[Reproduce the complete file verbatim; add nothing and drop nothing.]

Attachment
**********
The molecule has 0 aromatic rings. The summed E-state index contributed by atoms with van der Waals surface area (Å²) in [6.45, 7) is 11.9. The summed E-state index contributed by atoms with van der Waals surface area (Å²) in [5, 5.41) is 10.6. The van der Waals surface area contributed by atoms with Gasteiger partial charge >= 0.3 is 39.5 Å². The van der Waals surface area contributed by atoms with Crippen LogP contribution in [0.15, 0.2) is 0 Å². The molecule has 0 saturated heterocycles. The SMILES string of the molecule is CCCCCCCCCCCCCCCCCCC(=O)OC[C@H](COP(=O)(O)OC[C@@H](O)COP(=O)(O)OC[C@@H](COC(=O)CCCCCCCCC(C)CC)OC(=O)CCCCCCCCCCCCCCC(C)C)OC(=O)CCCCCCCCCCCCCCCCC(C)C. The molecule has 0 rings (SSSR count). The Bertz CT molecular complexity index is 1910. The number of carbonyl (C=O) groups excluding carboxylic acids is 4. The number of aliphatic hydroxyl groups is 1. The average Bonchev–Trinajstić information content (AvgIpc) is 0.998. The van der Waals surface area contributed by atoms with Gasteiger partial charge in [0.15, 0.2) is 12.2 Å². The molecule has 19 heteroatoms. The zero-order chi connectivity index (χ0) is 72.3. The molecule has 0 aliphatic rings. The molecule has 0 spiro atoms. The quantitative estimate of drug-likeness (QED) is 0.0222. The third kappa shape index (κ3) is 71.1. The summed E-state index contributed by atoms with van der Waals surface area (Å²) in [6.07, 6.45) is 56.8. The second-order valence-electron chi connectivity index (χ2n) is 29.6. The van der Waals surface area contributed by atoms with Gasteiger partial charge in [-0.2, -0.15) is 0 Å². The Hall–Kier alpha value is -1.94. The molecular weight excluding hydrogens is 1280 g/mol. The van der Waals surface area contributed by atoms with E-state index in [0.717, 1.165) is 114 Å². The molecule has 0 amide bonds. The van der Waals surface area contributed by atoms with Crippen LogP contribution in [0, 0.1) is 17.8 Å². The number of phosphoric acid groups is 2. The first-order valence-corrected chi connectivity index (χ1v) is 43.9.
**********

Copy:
The molecule has 0 aromatic rings. The summed E-state index contributed by atoms with van der Waals surface area (Å²) in [6.45, 7) is 11.9. The summed E-state index contributed by atoms with van der Waals surface area (Å²) in [5, 5.41) is 10.6. The van der Waals surface area contributed by atoms with Gasteiger partial charge >= 0.3 is 39.5 Å². The van der Waals surface area contributed by atoms with Crippen LogP contribution in [0.15, 0.2) is 0 Å². The molecule has 0 saturated heterocycles. The SMILES string of the molecule is CCCCCCCCCCCCCCCCCCC(=O)OC[C@H](COP(=O)(O)OC[C@@H](O)COP(=O)(O)OC[C@@H](COC(=O)CCCCCCCCC(C)CC)OC(=O)CCCCCCCCCCCCCCC(C)C)OC(=O)CCCCCCCCCCCCCCCCC(C)C. The molecule has 0 rings (SSSR count). The Bertz CT molecular complexity index is 1910. The number of carbonyl (C=O) groups excluding carboxylic acids is 4. The number of aliphatic hydroxyl groups is 1. The average Bonchev–Trinajstić information content (AvgIpc) is 0.998. The van der Waals surface area contributed by atoms with Gasteiger partial charge in [0.15, 0.2) is 12.2 Å². The molecule has 19 heteroatoms. The zero-order chi connectivity index (χ0) is 72.3. The molecule has 0 aliphatic rings. The molecule has 0 spiro atoms. The quantitative estimate of drug-likeness (QED) is 0.0222. The third kappa shape index (κ3) is 71.1. The summed E-state index contributed by atoms with van der Waals surface area (Å²) in [6.07, 6.45) is 56.8. The second-order valence-electron chi connectivity index (χ2n) is 29.6. The van der Waals surface area contributed by atoms with Gasteiger partial charge in [-0.2, -0.15) is 0 Å². The Hall–Kier alpha value is -1.94. The molecular weight excluding hydrogens is 1280 g/mol. The van der Waals surface area contributed by atoms with E-state index in [0.717, 1.165) is 114 Å². The molecule has 0 amide bonds. The van der Waals surface area contributed by atoms with Crippen LogP contribution in [0, 0.1) is 17.8 Å². The number of phosphoric acid groups is 2. The first-order valence-corrected chi connectivity index (χ1v) is 43.9.